Speculation about rates, home loans drives stocks

NEW YORK — Wall Street rallied once again Thursday as investors bet companies hurt by the housing crisis will benefit from a government plan to help financially stretched homeowners and from another interest rate cut.

Target helped after releasing lackluster sales and a dour outlook. While bad for profits, weak consumer spending supports the argument for the Federal Reserve to cut interest rates Tuesday.

The Dow Jones industrials rose 174.93, or 1.30 percent, to 13,619.89. Broader stock indicators also extended their gains. The Standard & Poor's 500 index rose 22.33, or 1.50 percent, to 1,507.34, and the Nasdaq composite index rose 42.67, or 1.60 percent, to 2,709.30.

Ford recalls vehicles with diesels to repair sensors

WASHINGTON — Ford said Thursday it is recalling 1.17 million trucks, sport utility vehicles and vans to fix an engine sensor that could lead to engine stalling.

The recalled vehicles are all from the 1997-2003 model years with 7.3 liter diesel engines. Ford said there have been 14 accidents associated with the problem, but no injuries reported.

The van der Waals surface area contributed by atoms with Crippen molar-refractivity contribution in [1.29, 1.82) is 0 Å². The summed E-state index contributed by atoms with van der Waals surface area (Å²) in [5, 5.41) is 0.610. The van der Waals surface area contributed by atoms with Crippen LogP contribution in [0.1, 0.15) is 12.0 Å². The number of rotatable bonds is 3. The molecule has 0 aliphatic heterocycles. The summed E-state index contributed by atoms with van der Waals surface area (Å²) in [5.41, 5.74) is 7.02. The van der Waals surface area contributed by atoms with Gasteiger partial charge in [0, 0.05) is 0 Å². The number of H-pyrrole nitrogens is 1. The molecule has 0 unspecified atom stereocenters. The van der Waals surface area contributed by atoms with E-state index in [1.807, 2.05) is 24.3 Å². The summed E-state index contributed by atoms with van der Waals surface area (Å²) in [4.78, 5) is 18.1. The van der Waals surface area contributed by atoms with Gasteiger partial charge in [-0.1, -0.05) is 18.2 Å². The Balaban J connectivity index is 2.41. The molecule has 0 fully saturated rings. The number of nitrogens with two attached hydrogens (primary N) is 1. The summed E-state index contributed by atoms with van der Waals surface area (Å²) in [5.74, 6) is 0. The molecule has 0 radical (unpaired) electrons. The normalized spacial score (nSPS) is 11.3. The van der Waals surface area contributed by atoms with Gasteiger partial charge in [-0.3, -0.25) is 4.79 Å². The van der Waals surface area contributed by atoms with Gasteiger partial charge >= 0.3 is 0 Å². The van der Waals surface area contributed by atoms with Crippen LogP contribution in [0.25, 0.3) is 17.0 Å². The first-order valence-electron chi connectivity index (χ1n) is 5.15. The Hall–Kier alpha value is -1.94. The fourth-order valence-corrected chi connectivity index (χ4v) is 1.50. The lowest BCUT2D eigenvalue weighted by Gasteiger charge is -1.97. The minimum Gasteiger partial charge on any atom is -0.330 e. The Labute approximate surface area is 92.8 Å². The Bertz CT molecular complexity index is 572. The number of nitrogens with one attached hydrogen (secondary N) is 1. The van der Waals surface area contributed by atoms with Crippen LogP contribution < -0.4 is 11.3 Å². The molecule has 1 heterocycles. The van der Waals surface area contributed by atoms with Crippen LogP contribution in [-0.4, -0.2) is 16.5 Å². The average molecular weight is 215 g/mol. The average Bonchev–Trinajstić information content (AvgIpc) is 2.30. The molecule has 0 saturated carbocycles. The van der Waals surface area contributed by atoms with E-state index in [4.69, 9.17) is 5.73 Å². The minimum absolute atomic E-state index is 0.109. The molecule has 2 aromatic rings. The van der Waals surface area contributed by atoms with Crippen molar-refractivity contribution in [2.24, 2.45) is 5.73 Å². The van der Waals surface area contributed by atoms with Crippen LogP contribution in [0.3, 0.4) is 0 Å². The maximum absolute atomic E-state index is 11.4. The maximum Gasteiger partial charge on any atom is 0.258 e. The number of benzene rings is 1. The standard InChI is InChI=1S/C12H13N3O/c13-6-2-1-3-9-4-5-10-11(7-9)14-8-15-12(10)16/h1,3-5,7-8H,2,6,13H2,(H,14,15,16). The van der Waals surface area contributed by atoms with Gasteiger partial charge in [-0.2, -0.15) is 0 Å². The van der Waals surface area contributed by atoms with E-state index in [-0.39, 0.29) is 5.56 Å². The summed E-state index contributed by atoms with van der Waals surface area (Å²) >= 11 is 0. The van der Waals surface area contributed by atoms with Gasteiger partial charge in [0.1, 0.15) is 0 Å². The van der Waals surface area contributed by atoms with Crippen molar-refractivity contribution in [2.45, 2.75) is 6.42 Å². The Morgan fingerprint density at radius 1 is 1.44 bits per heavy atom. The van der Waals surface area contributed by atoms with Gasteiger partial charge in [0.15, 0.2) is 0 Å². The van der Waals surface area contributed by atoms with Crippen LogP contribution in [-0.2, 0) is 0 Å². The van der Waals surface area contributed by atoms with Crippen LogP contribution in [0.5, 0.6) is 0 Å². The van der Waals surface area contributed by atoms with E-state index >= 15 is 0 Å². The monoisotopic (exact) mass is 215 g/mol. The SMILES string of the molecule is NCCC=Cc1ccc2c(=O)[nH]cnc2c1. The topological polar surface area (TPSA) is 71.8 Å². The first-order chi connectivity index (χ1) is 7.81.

Dealers will inspect the sensor and replace it free of charge. The recall is expected to begin around Dec. 17. Owners can contact Ford at 866-436-7332.

Dell extends plans to sell PCs through retail chains

DALLAS — Dell Inc. is venturing further from its direct-to-consumer sales model and will start selling its XPS and Inspiron notebook and desktop computers at more than 900 Best Buy stores in January.

Best Buy complements Dell's U.S. retail lineup. The company already sells modestly priced PCs in about 3,000 Wal-Mart stores and targets small-business owners with sales at 1,400 Staples stores.

Krispy Kreme narrows losses, but revenues slip

CHARLOTTE — Krispy Kreme Doughnuts Inc. said Thursday its losses narrowed substantially in its third quarter compared to results weighed down by charges for store closures a year ago.

The company said its losses for the quarter ended Oct. 28 narrowed to $798,000 from $7.2 million for the same period last year. Revenue fell almost 12 percent to $103.4 million. The doughnut chain said it expects more franchised store closures.

Ex-UnitedHealth CEO to surrender millions

MINNEAPOLIS — Former United-Health Group Inc. CEO William McGuire has agreed to surrender more than $400 million to settle a lawsuit related to a stock-options backdating scandal, the company and the Securities and Exchange Commission announced Thursday.

McGuire, who stepped down a year ago as the highest profile CEO caught in the probe, will give up $320 million in stock options and forgo more than $99 million in other benefits.

McGuire did not admit or deny guilt.